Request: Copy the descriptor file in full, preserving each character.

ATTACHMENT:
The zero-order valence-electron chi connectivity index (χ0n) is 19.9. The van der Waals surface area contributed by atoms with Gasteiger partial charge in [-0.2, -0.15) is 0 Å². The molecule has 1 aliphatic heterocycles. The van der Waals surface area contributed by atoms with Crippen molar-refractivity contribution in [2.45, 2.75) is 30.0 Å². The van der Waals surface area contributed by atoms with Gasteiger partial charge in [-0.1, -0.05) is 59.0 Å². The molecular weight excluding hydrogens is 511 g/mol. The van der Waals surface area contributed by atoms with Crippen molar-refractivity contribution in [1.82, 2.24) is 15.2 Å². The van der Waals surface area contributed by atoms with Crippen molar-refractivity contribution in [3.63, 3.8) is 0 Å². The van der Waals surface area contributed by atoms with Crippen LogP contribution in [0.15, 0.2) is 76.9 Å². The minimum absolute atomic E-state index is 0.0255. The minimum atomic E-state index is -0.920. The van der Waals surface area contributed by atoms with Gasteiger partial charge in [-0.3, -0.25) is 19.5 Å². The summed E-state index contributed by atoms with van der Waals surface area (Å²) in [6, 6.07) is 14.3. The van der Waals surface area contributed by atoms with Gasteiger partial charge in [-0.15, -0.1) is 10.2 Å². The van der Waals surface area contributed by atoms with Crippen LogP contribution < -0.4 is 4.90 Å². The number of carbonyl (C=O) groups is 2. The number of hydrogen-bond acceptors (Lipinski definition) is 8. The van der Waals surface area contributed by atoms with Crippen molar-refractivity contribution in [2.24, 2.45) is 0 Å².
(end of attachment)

The zero-order valence-electron chi connectivity index (χ0n) is 19.9. The van der Waals surface area contributed by atoms with Gasteiger partial charge in [-0.2, -0.15) is 0 Å². The molecule has 1 aliphatic heterocycles. The van der Waals surface area contributed by atoms with Crippen molar-refractivity contribution in [2.45, 2.75) is 30.0 Å². The van der Waals surface area contributed by atoms with Gasteiger partial charge in [-0.1, -0.05) is 59.0 Å². The molecular weight excluding hydrogens is 511 g/mol. The van der Waals surface area contributed by atoms with Crippen molar-refractivity contribution in [1.82, 2.24) is 15.2 Å². The van der Waals surface area contributed by atoms with Crippen molar-refractivity contribution in [3.63, 3.8) is 0 Å². The van der Waals surface area contributed by atoms with Crippen LogP contribution in [0.15, 0.2) is 76.9 Å². The minimum absolute atomic E-state index is 0.0255. The minimum atomic E-state index is -0.920. The van der Waals surface area contributed by atoms with Gasteiger partial charge in [-0.3, -0.25) is 19.5 Å². The summed E-state index contributed by atoms with van der Waals surface area (Å²) in [6, 6.07) is 14.3. The van der Waals surface area contributed by atoms with Gasteiger partial charge in [-0.15, -0.1) is 10.2 Å². The van der Waals surface area contributed by atoms with Crippen LogP contribution < -0.4 is 4.90 Å². The number of carbonyl (C=O) groups is 2. The number of hydrogen-bond acceptors (Lipinski definition) is 8. The van der Waals surface area contributed by atoms with Crippen molar-refractivity contribution in [2.24, 2.45) is 0 Å².